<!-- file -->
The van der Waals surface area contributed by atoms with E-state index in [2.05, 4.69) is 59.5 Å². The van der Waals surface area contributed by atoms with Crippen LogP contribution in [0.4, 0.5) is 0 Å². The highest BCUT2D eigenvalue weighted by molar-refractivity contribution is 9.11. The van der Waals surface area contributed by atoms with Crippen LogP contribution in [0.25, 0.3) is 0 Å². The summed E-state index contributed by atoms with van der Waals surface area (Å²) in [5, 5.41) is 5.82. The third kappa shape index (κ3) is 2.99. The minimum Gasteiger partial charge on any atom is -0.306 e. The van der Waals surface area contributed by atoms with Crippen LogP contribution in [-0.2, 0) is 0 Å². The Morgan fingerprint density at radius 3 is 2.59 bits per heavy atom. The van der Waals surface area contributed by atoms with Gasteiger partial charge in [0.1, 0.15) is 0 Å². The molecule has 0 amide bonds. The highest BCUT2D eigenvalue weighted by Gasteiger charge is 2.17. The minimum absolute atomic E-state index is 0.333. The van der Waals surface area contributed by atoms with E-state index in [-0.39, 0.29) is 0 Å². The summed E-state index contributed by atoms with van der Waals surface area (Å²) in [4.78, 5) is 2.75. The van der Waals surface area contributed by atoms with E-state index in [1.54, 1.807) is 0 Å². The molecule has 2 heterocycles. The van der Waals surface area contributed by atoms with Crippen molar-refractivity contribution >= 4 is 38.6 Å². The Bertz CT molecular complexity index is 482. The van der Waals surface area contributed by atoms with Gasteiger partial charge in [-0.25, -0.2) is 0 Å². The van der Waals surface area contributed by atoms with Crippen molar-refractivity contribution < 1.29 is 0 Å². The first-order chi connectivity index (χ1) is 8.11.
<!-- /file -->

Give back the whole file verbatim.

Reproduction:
The van der Waals surface area contributed by atoms with E-state index in [2.05, 4.69) is 59.5 Å². The van der Waals surface area contributed by atoms with Crippen LogP contribution in [0.4, 0.5) is 0 Å². The highest BCUT2D eigenvalue weighted by molar-refractivity contribution is 9.11. The van der Waals surface area contributed by atoms with Crippen LogP contribution in [0.25, 0.3) is 0 Å². The summed E-state index contributed by atoms with van der Waals surface area (Å²) in [5, 5.41) is 5.82. The third kappa shape index (κ3) is 2.99. The minimum Gasteiger partial charge on any atom is -0.306 e. The van der Waals surface area contributed by atoms with Crippen LogP contribution in [-0.2, 0) is 0 Å². The Morgan fingerprint density at radius 3 is 2.59 bits per heavy atom. The van der Waals surface area contributed by atoms with Gasteiger partial charge in [0.1, 0.15) is 0 Å². The molecule has 0 amide bonds. The highest BCUT2D eigenvalue weighted by Gasteiger charge is 2.17. The minimum absolute atomic E-state index is 0.333. The van der Waals surface area contributed by atoms with E-state index in [-0.39, 0.29) is 0 Å². The summed E-state index contributed by atoms with van der Waals surface area (Å²) in [4.78, 5) is 2.75. The van der Waals surface area contributed by atoms with E-state index in [1.54, 1.807) is 0 Å². The molecule has 2 heterocycles. The van der Waals surface area contributed by atoms with Crippen molar-refractivity contribution >= 4 is 38.6 Å². The Bertz CT molecular complexity index is 482. The van der Waals surface area contributed by atoms with Gasteiger partial charge in [-0.25, -0.2) is 0 Å². The van der Waals surface area contributed by atoms with Crippen molar-refractivity contribution < 1.29 is 0 Å². The first-order chi connectivity index (χ1) is 8.11.